Writing Right with Emer Stamp
You don’t have to write right to write.
I am quite possibly one of the worst writers of children’s books. Ok, let’s quickly qualify that before you dismiss my work. What I mean is that I am a technical disaster. I can’t spell for toffee and the rules of punctuation… well, I try my hardest. It’s not because I’m lazy. When I was at school I practised hard for my spelling tests, but I still got so many words wrong. And I still do.
Maybe you don’t believe me. All the words in this blog post are spelled correctly, after all. Well, I’ve partly my computer to thank for that (more on which later). If you need convincing, how about this? My name wasn’t supposed to be Emer. It was meant to be Emma, but I spelled it wrong as a child, and it stuck. My own name, a spelling mistake!
Now do you believe me?
I have a strong suspicion I am dyslexic – another word I can’t spell. Both my children have a diagnosis and my mum could only spell phonetically – I’m pretty sure it runs in the family. I see and get letters (and numbers) the wrong way around so yes, spelling is hard for me. There’s simply a whole plethora of words that I can’t get right – though I have just amazed myself by correctly spelling ‘plethora’ (small victories).
There are words that I sometimes get right and sometimes get wrong (definetly defintly definitely – that one always takes at least three attempts). And then there are the words that I simply can’t get right. I’ll type them over and over, but they are so misspelled that even dear old spell-check will draw a blank. And we aren’t talking big, fancy words – we’re talking the kind you’d find on my son’s Y4 spelling list. When this happens, I turn to my number one spelling hack, Siri (or Alexa if she’s closer). Siri knows how to spell everything. What a star he/she/it is.
However, sadly, there are instances when artificial intelligence isn’t able to pick up, or help correct, my mistakes. Like when I launched my ‘Diary of Pig’ series and wrote multiple Twitter posts about the ‘dairy of pig’. Spell-check saw no problem. I’d not misspelled the word. But, as you can see, it gives the phrase a very different meaning. Mmm – yummy pig milk. So embarrassing.
It happened again as we went into lockdown in March 2020. I posted (this time on both Twitter and Instagram for maximum shame) about how much I hoped ‘corvid’ wouldn’t stop the launch party for my new book PESTS. This wasn’t likely to be a problem, given corvid isn’t a pandemic virus, but the collective name given to birds in the crow family. And crows don’t even read my books, as far as I know.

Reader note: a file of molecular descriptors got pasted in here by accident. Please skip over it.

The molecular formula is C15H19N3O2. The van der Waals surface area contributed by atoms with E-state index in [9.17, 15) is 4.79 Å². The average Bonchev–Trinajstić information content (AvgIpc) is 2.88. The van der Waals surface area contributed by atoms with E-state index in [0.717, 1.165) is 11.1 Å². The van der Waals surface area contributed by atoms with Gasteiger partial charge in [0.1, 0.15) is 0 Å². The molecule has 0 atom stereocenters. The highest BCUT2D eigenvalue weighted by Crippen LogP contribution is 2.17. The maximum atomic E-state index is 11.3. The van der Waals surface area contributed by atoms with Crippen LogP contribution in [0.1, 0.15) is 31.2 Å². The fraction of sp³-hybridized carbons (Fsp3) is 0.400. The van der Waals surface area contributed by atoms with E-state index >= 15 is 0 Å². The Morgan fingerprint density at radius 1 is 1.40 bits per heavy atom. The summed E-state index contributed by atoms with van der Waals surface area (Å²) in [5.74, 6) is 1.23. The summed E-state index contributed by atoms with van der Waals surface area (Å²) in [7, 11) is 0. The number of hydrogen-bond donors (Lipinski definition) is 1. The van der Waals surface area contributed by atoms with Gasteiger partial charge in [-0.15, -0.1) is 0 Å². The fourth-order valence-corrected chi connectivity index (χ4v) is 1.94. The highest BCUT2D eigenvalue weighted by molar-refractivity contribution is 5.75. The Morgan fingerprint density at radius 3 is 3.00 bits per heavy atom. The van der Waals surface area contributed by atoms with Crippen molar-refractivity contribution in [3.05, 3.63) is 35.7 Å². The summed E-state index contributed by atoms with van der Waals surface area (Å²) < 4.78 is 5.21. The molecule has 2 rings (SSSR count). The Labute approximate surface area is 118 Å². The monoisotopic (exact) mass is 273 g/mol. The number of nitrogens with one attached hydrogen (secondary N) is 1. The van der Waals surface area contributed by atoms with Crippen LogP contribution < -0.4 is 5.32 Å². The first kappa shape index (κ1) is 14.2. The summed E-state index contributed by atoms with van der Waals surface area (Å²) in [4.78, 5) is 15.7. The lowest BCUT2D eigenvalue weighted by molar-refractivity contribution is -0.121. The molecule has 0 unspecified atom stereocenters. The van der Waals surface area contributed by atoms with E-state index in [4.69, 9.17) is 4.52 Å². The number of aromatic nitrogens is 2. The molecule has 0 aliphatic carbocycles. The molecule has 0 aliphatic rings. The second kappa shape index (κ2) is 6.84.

I have, over the years, come to terms with the fact that spelling will never be something I am good at. Whilst some people learn words with natural ease, I never have, and never will.
But hold on, I write for a living. How does that work? Surely an author has to be good at spelling, right?
Wrong! Luckily for me, they don’t. Making sure every word in my books is spelled correctly is my editor’s job. And get this, if they miss a mistake, it gets picked up by the copy editor – that’s how thoroughly books get checked.
What I’ve got to be good at is storytelling. I’ve got to be good at coming up with compelling plot lines, memorable characters, page-turning drama. It is far more important that my words tell an exciting story, than whether they’re spelt correctly. Correcting bad spellings takes seconds; correcting bad plotting can take days, even weeks.
So, why am I telling you all of this? Well, I guess I want those of you out there who struggle with your spellings to know that I do, too. I understand how daunting being poor at spelling can make writing feel. It’s embarrassing making mistakes, I get that. Spell-check and Siri will help me with this piece, and before I publish it, I will have both my husband and my agent check it through. I’m not afraid to ask for help, because I know I need it and it will make my work better. So, you shouldn’t be afraid either.
It is far more important that you create work, than that you create work without error. I never expect perfection on the first try and neither should you. In fact, it’s barely perfect on the 6th or 7th try, but that’s another story.
Be brave, make mistakes, and ask for help when you need it. And hey, you never know, one day you might get to call yourself the ‘Number One Worst-Spelling Author in the World’.
All best, Emer (I prefer Emer!)
In writing this piece I misspelt the words:
Misspelt (who knew it was all one word!)
(these are the ones that spell-check did not auto correct for me – I’ve no idea how many times that happened)
Thanks to my husband, Adam, and my agent, James, for reading through my many drafts and helping make this piece as good as it could be.